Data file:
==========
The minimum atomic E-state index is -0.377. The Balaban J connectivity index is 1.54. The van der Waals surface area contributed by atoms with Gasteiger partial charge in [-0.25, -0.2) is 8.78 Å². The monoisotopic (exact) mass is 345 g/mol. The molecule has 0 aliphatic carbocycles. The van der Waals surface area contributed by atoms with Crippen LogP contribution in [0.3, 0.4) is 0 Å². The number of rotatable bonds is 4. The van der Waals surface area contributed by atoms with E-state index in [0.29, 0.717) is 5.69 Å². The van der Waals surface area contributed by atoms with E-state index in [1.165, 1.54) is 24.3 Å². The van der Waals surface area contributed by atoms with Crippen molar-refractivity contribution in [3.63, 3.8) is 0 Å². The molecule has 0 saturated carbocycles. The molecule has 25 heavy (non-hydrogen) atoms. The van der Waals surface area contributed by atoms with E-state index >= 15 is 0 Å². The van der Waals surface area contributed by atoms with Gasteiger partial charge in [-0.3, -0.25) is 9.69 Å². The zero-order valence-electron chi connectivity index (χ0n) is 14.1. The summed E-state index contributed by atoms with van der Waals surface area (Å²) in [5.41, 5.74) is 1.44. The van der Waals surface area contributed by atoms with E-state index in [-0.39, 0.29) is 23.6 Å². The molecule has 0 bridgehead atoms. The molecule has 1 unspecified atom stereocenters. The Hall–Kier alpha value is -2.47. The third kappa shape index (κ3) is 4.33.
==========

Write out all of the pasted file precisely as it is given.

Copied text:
The minimum atomic E-state index is -0.377. The Balaban J connectivity index is 1.54. The van der Waals surface area contributed by atoms with Gasteiger partial charge in [-0.25, -0.2) is 8.78 Å². The monoisotopic (exact) mass is 345 g/mol. The molecule has 0 aliphatic carbocycles. The van der Waals surface area contributed by atoms with Crippen LogP contribution in [0.3, 0.4) is 0 Å². The number of rotatable bonds is 4. The van der Waals surface area contributed by atoms with E-state index in [0.29, 0.717) is 5.69 Å². The van der Waals surface area contributed by atoms with E-state index in [1.165, 1.54) is 24.3 Å². The van der Waals surface area contributed by atoms with Crippen molar-refractivity contribution in [3.63, 3.8) is 0 Å². The molecule has 0 saturated carbocycles. The molecule has 25 heavy (non-hydrogen) atoms. The van der Waals surface area contributed by atoms with E-state index >= 15 is 0 Å². The van der Waals surface area contributed by atoms with Gasteiger partial charge in [-0.3, -0.25) is 9.69 Å². The zero-order valence-electron chi connectivity index (χ0n) is 14.1. The summed E-state index contributed by atoms with van der Waals surface area (Å²) in [5.41, 5.74) is 1.44. The van der Waals surface area contributed by atoms with E-state index in [-0.39, 0.29) is 23.6 Å². The molecule has 0 bridgehead atoms. The molecule has 1 unspecified atom stereocenters. The Hall–Kier alpha value is -2.47. The third kappa shape index (κ3) is 4.33.